“It is difficult to get a man to understand something when his salary depends upon his not understanding it.”
The Upright Citizens Brigade Theatre got it right in an improvisational satire of a coffee disaster spill in the BP boardroom. “Don’t worry,” the CEO says to his fellow corporateers as more coffee cups tip over in the chaos. “It’s a small spill on a very large table.” And then the prescient remark from an underling: “Sir, I think we’re underestimating just how much coffee got spilled.”
It’s hard to take in the scale of the oil hemorrhage of Deep Horizon. An estimated 60,000 barrels a day translates into 2.5 million gallons of oil gushing from the depths of the sea every twenty-four hours since April 20, 2010.
But at this point in the ongoing tragedy, the blame game is not productive. We are all complicit in the black, fetid ooze seeping into the wetlands of Louisiana, Alabama, and Florida—killing pelicans, drowning turtles, and destroying the oyster beds and family businesses of fishermen and women.
How much suffering around the world will have to take place, how many wars must we start, before we begin to see this chain of addictive behavior for what it is—madness?
How many people killed, how many communities destroyed, how many ecosystems ravaged, how many species lost, before we will begin to see this dark open wound gushing from the depths of the sea as our own?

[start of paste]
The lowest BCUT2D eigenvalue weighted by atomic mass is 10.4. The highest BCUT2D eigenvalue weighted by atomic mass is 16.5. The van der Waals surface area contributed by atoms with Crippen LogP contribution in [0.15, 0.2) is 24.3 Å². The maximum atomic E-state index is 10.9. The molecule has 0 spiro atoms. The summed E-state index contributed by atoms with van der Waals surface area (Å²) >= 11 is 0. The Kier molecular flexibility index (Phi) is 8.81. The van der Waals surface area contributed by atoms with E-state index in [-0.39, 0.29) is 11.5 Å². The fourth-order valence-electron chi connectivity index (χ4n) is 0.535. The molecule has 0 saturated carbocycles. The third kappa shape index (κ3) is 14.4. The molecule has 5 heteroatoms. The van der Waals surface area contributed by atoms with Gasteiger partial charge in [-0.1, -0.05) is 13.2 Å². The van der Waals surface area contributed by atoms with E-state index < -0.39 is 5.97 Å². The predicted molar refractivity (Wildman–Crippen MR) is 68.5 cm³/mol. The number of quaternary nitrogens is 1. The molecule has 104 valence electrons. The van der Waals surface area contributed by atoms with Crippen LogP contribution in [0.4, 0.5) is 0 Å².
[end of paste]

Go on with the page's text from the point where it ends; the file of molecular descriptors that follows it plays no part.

Carl Jung maintains the ocean is a symbol for the unconscious. May our unconscious death grip on the planet be brought to the surface and released as we seek individual and collective help for the trauma we are inflicting on ourselves and all life on this beautiful, breathing Earth from our self-destructive behavior and dangerous dance with oil.
Burr Heneman, a scientist and architect of the most sweeping reform of California ocean policies in fifty years, is also a world-class expert on oil spills. He said to me recently, “This is going on all the time somewhere in the world. We have a short memory, but it is important to remember oil spills are not just an American phenomenon, but a global one.”
How well do we remember past petroleum accidents from the Persian Gulf to the Exxon Valdez, from Shell’s fouling the Nigerian Delta (which led to the hanging of activist Ken Saro-Wiwa) to the Ecuadoran spill in 2009 that decimated forty-seven indigenous communities?